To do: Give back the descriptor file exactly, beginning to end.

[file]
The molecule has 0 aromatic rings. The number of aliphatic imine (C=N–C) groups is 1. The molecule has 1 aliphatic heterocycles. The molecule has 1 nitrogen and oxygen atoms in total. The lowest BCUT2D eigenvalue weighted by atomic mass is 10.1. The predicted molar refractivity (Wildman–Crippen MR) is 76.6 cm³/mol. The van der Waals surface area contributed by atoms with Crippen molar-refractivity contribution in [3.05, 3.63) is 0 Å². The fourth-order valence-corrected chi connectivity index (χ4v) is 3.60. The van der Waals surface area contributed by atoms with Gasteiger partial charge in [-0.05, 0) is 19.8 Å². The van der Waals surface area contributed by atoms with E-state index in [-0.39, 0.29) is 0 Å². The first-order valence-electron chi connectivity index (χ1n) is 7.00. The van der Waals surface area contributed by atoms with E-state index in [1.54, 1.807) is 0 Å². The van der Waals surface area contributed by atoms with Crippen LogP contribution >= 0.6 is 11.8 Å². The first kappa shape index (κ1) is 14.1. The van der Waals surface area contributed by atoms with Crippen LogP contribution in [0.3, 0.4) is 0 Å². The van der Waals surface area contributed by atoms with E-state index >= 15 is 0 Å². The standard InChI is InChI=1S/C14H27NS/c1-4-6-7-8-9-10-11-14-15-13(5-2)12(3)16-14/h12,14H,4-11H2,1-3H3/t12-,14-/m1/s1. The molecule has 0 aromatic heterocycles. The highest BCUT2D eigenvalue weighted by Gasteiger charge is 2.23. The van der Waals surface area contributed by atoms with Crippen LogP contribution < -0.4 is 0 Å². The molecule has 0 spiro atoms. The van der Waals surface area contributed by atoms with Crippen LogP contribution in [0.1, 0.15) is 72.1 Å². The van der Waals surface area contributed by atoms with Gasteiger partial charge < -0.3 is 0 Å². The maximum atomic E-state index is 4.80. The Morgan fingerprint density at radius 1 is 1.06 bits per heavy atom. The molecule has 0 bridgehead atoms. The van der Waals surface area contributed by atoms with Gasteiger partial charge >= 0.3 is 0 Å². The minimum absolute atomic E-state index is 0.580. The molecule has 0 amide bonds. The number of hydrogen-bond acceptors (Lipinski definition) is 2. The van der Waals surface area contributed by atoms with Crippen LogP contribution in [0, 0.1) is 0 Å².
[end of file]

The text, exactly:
The molecule has 0 aromatic rings. The number of aliphatic imine (C=N–C) groups is 1. The molecule has 1 aliphatic heterocycles. The molecule has 1 nitrogen and oxygen atoms in total. The lowest BCUT2D eigenvalue weighted by atomic mass is 10.1. The predicted molar refractivity (Wildman–Crippen MR) is 76.6 cm³/mol. The van der Waals surface area contributed by atoms with Crippen molar-refractivity contribution in [3.05, 3.63) is 0 Å². The fourth-order valence-corrected chi connectivity index (χ4v) is 3.60. The van der Waals surface area contributed by atoms with Gasteiger partial charge in [-0.05, 0) is 19.8 Å². The van der Waals surface area contributed by atoms with E-state index in [-0.39, 0.29) is 0 Å². The first-order valence-electron chi connectivity index (χ1n) is 7.00. The van der Waals surface area contributed by atoms with E-state index in [1.54, 1.807) is 0 Å². The van der Waals surface area contributed by atoms with Crippen LogP contribution >= 0.6 is 11.8 Å². The first kappa shape index (κ1) is 14.1. The van der Waals surface area contributed by atoms with Crippen LogP contribution in [0.3, 0.4) is 0 Å². The van der Waals surface area contributed by atoms with E-state index >= 15 is 0 Å². The standard InChI is InChI=1S/C14H27NS/c1-4-6-7-8-9-10-11-14-15-13(5-2)12(3)16-14/h12,14H,4-11H2,1-3H3/t12-,14-/m1/s1. The molecule has 0 aromatic heterocycles. The highest BCUT2D eigenvalue weighted by Gasteiger charge is 2.23. The van der Waals surface area contributed by atoms with Crippen LogP contribution < -0.4 is 0 Å². The molecule has 0 spiro atoms. The van der Waals surface area contributed by atoms with Crippen LogP contribution in [0.1, 0.15) is 72.1 Å². The van der Waals surface area contributed by atoms with Gasteiger partial charge < -0.3 is 0 Å². The maximum atomic E-state index is 4.80. The Morgan fingerprint density at radius 1 is 1.06 bits per heavy atom. The molecule has 0 bridgehead atoms. The van der Waals surface area contributed by atoms with Gasteiger partial charge >= 0.3 is 0 Å². The minimum absolute atomic E-state index is 0.580. The molecule has 0 amide bonds. The number of hydrogen-bond acceptors (Lipinski definition) is 2. The van der Waals surface area contributed by atoms with Crippen LogP contribution in [0, 0.1) is 0 Å².